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Husky players demonstrating strength in the face of COVID quarantine

Gampel Pavilion. Photo courtesy of UConn Athletics.

Connecticut coach Geno Auriemma had to tell his players Monday that practices would cease for 14 days, and games would be canceled, due to a positive COVID-19 test within the program.

Auriemma felt badly – even guilty – that this was happening to the Huskies, after all of their hard work, preparation and patience getting ready for the season. But athletes surprised him with their strength.

“They came back at me with ‘Coach, these things are out of our control. And we’ll come back from this and we’ll deal with it, and we’re going to be even better than we were before going into it,’” Auriemma said.

“So as far as kids being resilient. Yeah. They want this so bad but they understand, you know, there’s nothing we can do to prevent this. And there’s nothing we can do to, to avoid the circumstances, you know, the consequences of what happens when it when it strikes.”

The positive test was from someone in the “Tier 1” group, defined as players, coaches and staff that come into contact with the team, including athletic trainers, strength and conditioning coaches and academic advisors. Though he stopped short of identifying the person, Auriemma confirmed that only part of the group is in isolation for the next 14 days.

“Through contact tracing, and….the normal protocols, our coaching staff is not in a quarantine situation at this time,” he said. “Our team is, but our coaching staff is not. So I’m not in quarantine.”

The shutdown means that the Huskies had to cancel two games this weekend at the Basketball Hall of Fame Women’s Challenge, which they were set to host at Mohegan Sun. They will also cancel their Dec. 4 game against Louisville at the Jimmy V Women’s Classic.

UConn, ranked at No. 3 in preseason polls, is the most prominent program to be forced to pause activities due to positive testing, but the list is growing. The announcement cast a pall over the entire season, as it seems clear that the Huskies will not be the last team to be affected by a disease that appears all but out of control across much of the country.

The quarantine is mandated by the State of Connecticut Department of Health, which Auriemma supports. But he voiced concern that there is lack of consistency nationwide because each school makes their own rules according to state guidelines.

“I think everybody’s going to be in this, in this scenario, at some point, either already has been, is, or will be, you can just pretty much predict that”, Auriemma said. “So the one thing that I’ve been struggling with, in talking with my coaches, and other coaches around the country, there seems to be such a widespread and such disparity between how each conference, each part of the country, each state, chooses to handle any of these occurrences.”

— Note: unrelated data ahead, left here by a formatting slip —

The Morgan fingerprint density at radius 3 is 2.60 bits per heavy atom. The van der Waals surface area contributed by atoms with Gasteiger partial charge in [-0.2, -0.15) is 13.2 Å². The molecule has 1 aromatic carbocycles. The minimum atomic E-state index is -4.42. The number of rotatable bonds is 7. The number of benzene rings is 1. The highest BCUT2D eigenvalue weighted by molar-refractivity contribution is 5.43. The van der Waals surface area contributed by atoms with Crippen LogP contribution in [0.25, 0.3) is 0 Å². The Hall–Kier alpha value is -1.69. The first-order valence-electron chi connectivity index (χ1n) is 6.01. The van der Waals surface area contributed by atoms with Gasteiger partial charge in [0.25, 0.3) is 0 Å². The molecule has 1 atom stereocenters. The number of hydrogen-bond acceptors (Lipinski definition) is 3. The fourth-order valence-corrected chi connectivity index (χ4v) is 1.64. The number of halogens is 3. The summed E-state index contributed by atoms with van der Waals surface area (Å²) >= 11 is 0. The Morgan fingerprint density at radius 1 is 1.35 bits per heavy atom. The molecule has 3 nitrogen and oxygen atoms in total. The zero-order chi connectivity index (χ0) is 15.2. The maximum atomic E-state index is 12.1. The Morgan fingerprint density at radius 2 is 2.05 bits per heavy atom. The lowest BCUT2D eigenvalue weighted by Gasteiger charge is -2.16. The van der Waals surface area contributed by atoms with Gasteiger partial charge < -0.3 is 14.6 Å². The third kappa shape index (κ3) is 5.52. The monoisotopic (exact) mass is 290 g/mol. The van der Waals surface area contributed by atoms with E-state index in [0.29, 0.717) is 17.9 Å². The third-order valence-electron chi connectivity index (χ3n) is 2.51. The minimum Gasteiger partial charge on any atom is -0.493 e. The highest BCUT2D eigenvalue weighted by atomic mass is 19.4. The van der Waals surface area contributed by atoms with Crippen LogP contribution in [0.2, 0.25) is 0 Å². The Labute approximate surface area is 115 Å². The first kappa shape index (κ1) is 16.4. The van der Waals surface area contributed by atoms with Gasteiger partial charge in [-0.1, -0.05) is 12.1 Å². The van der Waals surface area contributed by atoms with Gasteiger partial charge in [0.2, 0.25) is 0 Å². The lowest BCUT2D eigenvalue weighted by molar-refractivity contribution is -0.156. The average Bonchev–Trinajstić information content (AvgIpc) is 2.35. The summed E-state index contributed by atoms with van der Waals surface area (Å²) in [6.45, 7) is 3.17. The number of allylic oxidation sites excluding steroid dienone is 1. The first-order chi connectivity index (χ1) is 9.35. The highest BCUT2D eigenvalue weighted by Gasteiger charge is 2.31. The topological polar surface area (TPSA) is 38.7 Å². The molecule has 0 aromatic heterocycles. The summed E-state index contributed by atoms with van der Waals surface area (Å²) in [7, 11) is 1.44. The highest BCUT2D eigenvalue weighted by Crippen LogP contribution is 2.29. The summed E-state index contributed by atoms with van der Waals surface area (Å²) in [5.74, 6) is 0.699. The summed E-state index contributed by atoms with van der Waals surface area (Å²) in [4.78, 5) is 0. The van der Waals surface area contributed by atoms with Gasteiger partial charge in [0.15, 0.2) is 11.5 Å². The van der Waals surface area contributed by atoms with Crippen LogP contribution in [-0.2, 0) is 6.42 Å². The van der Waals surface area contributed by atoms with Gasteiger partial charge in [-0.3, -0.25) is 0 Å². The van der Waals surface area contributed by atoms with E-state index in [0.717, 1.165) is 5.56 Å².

During the summer and early fall, the team divided into “pods” of four players who lived and practiced together, led by the three juniors, Evina Westbrook, Christyn Williams, and Olivia Nelson-Ododa. The Huskies have six freshmen, two sophomores, and no seniors on the roster. The Tier One group will all be re-tested Wednesday and Friday.

“We’re going to wait and see what the results are, and if we get everything that we expect to get, we’ll start back on the court in our pods again,” Auriemma said.

He expressed regret over the shutdown, considering how careful players were.

“But these kids want this so bad that, I call it, ‘They’ve been held hostage.’ Since the end of July. They can’t go anywhere. They can’t talk to anybody. They can’t do anythingm” Auriemma said. “You know, and for a couple hours every day they’re allowed out to get some recess. It’s incredible what’s happened to them.”

“And yet they hang in there, and they don’t talk about them, “I’m done with this!’ They don’t. They just talk about ‘when’s our first game? When are we playing? When’s our next practice?’”

Every basketball fan hopes that everything will be fine, and we will have a season of games, and even a tournament at the end. But having several teams cancelling the first part of their season does not bode well for anything like a normal basketball year.

Louisville’s situation demonstrates the difficulty all teams face in keeping the NCAA season viable. Although the team has not announced any positive tests, Louisville will miss both their game against the Huskies and their home opener against Middle Tennessee, which also announced a shutdown period yesterday after a positive COVID test.

Other teams that have had to shutdown temporarily include Utah, Seton Hall, Illinois State, Wright State, UMass Lowell, Coastal Carolina, and Kent State, just to name a few. Teams that have canceled their seasons entirely include the entire Ivy League, Florida A&M, Bethune-Cookman and Cal State Northridge.

UConn expects to play its first game against Big East opponent Butler at home on Dec, 15.

Full practices are set to re-commence Dec. 8.

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